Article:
Then the foreign minister stressed that the situation was extremely tense and we were having hard times. He was convinced that the USA would take serious action, perhaps including a second invasion at around the meeting of the foreign ministers of the OAS states scheduled for 22 January [in Punta del Este, Uruguay]. The invasion is to be expected right before, during or right after the meeting, depending on the course of preparations for it. He requested that this information be forwarded to the Hungarian government and announced that as soon as he had more detailed information, he would summon the ambassadors of the socialist countries one by one and inform them so that they could also report to their respective governments.


Finally I should note that Roa repeated the information that in the spring he will travel to the Soviet Union at the invitation of [Soviet foreign minister Andrei] Gromyko and spend only two weeks there. Right before this visit, or after it, he will accept our invitation and visit Hungary too.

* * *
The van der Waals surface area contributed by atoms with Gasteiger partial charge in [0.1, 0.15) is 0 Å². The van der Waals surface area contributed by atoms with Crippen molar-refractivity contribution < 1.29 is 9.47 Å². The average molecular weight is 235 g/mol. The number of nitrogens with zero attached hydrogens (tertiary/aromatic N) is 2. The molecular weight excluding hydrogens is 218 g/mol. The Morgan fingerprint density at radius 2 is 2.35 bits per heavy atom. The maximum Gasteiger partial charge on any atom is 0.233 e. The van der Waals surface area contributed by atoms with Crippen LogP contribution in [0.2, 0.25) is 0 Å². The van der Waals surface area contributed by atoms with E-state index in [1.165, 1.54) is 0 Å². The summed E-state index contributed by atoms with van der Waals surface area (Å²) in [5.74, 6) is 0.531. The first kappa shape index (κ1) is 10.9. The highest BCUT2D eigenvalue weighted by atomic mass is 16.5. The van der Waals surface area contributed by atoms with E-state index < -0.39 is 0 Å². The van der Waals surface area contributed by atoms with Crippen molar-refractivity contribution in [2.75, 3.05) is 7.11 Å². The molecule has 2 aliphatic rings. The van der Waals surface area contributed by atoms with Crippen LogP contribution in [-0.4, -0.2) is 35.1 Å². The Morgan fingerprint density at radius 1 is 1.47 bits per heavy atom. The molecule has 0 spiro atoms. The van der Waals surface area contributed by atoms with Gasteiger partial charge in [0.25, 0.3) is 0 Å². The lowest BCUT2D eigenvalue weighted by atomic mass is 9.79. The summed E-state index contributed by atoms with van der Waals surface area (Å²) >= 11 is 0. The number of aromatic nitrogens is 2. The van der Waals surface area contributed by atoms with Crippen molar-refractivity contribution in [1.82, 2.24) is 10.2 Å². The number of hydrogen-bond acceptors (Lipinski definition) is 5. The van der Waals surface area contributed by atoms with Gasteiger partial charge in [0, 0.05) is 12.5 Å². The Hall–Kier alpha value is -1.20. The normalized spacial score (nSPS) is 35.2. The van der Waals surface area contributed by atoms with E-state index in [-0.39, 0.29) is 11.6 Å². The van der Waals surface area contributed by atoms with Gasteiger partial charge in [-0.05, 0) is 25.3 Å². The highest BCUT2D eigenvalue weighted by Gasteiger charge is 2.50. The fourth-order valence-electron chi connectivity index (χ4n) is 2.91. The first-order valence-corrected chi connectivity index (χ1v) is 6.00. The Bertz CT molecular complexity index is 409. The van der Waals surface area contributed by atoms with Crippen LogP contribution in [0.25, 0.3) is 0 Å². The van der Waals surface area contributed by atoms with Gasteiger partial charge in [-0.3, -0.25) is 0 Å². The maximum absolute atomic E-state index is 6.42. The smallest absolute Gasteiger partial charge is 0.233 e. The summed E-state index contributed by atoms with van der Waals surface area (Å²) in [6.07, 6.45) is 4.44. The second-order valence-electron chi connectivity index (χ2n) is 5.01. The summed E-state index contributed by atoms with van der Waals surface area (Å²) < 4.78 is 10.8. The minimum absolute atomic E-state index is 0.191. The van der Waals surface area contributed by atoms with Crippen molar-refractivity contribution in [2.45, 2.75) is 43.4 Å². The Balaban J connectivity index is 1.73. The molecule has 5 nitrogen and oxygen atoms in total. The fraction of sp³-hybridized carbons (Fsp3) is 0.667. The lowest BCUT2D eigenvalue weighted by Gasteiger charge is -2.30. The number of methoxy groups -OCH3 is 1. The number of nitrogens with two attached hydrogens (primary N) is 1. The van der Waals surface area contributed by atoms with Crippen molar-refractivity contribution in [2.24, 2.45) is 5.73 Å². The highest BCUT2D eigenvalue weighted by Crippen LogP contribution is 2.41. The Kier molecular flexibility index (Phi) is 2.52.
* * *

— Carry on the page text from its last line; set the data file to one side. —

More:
2./ Conversation with Prime Minister Fidel Castro.


After a rather casual introductory part, upon learning that Comrade Mód had lived and worked for quite some time in France and I had come to Cuba from there too, Fidel Castro asked us about our views on the situation and the activity of the French Communist Party. When he heard that although we did not wish to criticize the PCF’s policy or pass a judgment on it, we could not help mentioning the fact that we had some doubts whether their policy was right, he explained his own opinion. According to Fidel Castro, the French party’s policy is not bellicose and fails to mobilize large masses of people, which is especially apparent in their policy regarding the Algerian war. He believes that it is not right to have only legal options in sight and consider only parliamentarian methods.